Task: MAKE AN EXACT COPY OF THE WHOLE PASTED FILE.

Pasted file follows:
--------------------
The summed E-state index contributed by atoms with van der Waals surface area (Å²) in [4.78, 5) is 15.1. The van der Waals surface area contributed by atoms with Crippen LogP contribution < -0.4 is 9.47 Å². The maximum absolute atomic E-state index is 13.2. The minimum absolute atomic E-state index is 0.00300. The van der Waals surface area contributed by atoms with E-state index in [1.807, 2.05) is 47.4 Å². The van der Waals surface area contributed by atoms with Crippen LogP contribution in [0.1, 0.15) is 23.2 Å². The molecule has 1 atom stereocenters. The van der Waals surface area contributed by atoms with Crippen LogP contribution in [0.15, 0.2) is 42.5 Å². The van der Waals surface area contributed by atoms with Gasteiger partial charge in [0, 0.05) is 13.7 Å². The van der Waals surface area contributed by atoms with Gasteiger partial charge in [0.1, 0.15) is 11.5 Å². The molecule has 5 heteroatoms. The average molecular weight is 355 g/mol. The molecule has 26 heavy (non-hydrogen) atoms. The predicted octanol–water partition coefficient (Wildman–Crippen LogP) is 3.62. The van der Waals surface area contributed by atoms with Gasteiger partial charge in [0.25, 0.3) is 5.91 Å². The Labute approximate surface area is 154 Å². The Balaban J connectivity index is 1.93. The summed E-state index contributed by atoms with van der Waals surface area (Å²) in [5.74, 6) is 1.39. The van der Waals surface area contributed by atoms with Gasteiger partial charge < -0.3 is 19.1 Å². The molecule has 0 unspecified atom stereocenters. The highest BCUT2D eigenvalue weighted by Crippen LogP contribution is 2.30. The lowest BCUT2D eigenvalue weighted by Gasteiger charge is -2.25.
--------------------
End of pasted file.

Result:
The summed E-state index contributed by atoms with van der Waals surface area (Å²) in [4.78, 5) is 15.1. The van der Waals surface area contributed by atoms with Crippen LogP contribution < -0.4 is 9.47 Å². The maximum absolute atomic E-state index is 13.2. The minimum absolute atomic E-state index is 0.00300. The van der Waals surface area contributed by atoms with E-state index in [1.807, 2.05) is 47.4 Å². The van der Waals surface area contributed by atoms with Crippen LogP contribution in [0.1, 0.15) is 23.2 Å². The molecule has 1 atom stereocenters. The van der Waals surface area contributed by atoms with Crippen LogP contribution in [0.15, 0.2) is 42.5 Å². The van der Waals surface area contributed by atoms with Gasteiger partial charge in [0, 0.05) is 13.7 Å². The van der Waals surface area contributed by atoms with Gasteiger partial charge in [0.1, 0.15) is 11.5 Å². The molecule has 5 heteroatoms. The average molecular weight is 355 g/mol. The molecule has 26 heavy (non-hydrogen) atoms. The predicted octanol–water partition coefficient (Wildman–Crippen LogP) is 3.62. The van der Waals surface area contributed by atoms with Gasteiger partial charge in [0.25, 0.3) is 5.91 Å². The Labute approximate surface area is 154 Å². The Balaban J connectivity index is 1.93. The summed E-state index contributed by atoms with van der Waals surface area (Å²) in [5.74, 6) is 1.39. The van der Waals surface area contributed by atoms with Gasteiger partial charge < -0.3 is 19.1 Å². The molecule has 0 unspecified atom stereocenters. The highest BCUT2D eigenvalue weighted by Crippen LogP contribution is 2.30. The lowest BCUT2D eigenvalue weighted by Gasteiger charge is -2.25.